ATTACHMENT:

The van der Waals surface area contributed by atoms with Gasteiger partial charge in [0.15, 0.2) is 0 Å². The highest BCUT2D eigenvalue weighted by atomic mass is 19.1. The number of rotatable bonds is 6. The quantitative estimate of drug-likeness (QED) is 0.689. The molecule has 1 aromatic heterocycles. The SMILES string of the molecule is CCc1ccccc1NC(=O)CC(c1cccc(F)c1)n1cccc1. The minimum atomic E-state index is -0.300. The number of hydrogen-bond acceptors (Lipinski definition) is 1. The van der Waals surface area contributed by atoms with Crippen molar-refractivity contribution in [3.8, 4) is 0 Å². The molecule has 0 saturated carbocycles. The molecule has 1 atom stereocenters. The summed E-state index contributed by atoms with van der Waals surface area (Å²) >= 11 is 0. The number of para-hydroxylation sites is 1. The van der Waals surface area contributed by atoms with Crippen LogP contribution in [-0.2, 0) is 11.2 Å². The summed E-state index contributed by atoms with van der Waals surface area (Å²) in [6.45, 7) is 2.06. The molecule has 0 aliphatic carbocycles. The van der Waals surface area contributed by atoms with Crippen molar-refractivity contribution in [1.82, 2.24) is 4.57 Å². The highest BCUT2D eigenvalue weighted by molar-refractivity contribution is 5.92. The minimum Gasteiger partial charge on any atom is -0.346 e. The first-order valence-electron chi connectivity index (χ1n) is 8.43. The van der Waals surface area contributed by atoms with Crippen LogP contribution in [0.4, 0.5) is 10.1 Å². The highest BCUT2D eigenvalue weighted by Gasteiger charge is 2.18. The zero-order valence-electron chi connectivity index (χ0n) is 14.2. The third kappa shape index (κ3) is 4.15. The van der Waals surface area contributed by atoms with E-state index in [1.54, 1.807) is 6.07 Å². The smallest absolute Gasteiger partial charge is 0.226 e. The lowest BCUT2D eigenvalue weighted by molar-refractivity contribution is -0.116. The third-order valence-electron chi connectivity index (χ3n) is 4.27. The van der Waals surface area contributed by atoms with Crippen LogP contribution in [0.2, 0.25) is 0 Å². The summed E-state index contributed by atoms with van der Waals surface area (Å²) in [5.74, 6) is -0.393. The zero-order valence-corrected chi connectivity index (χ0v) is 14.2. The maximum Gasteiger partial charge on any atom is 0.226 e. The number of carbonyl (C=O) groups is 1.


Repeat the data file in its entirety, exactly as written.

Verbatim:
The van der Waals surface area contributed by atoms with Gasteiger partial charge in [0.15, 0.2) is 0 Å². The highest BCUT2D eigenvalue weighted by atomic mass is 19.1. The number of rotatable bonds is 6. The quantitative estimate of drug-likeness (QED) is 0.689. The molecule has 1 aromatic heterocycles. The SMILES string of the molecule is CCc1ccccc1NC(=O)CC(c1cccc(F)c1)n1cccc1. The minimum atomic E-state index is -0.300. The number of hydrogen-bond acceptors (Lipinski definition) is 1. The van der Waals surface area contributed by atoms with Crippen molar-refractivity contribution in [3.8, 4) is 0 Å². The molecule has 0 saturated carbocycles. The molecule has 1 atom stereocenters. The summed E-state index contributed by atoms with van der Waals surface area (Å²) >= 11 is 0. The number of para-hydroxylation sites is 1. The van der Waals surface area contributed by atoms with Crippen LogP contribution in [-0.2, 0) is 11.2 Å². The summed E-state index contributed by atoms with van der Waals surface area (Å²) in [6.45, 7) is 2.06. The molecule has 0 aliphatic carbocycles. The van der Waals surface area contributed by atoms with Crippen molar-refractivity contribution in [1.82, 2.24) is 4.57 Å². The highest BCUT2D eigenvalue weighted by molar-refractivity contribution is 5.92. The minimum Gasteiger partial charge on any atom is -0.346 e. The first-order valence-electron chi connectivity index (χ1n) is 8.43. The van der Waals surface area contributed by atoms with Crippen LogP contribution in [0.4, 0.5) is 10.1 Å². The highest BCUT2D eigenvalue weighted by Gasteiger charge is 2.18. The zero-order valence-electron chi connectivity index (χ0n) is 14.2. The third kappa shape index (κ3) is 4.15. The van der Waals surface area contributed by atoms with E-state index in [1.54, 1.807) is 6.07 Å². The smallest absolute Gasteiger partial charge is 0.226 e. The lowest BCUT2D eigenvalue weighted by molar-refractivity contribution is -0.116. The third-order valence-electron chi connectivity index (χ3n) is 4.27. The van der Waals surface area contributed by atoms with Crippen LogP contribution in [0.2, 0.25) is 0 Å². The summed E-state index contributed by atoms with van der Waals surface area (Å²) in [5.74, 6) is -0.393. The zero-order valence-corrected chi connectivity index (χ0v) is 14.2. The maximum Gasteiger partial charge on any atom is 0.226 e. The number of carbonyl (C=O) groups is 1.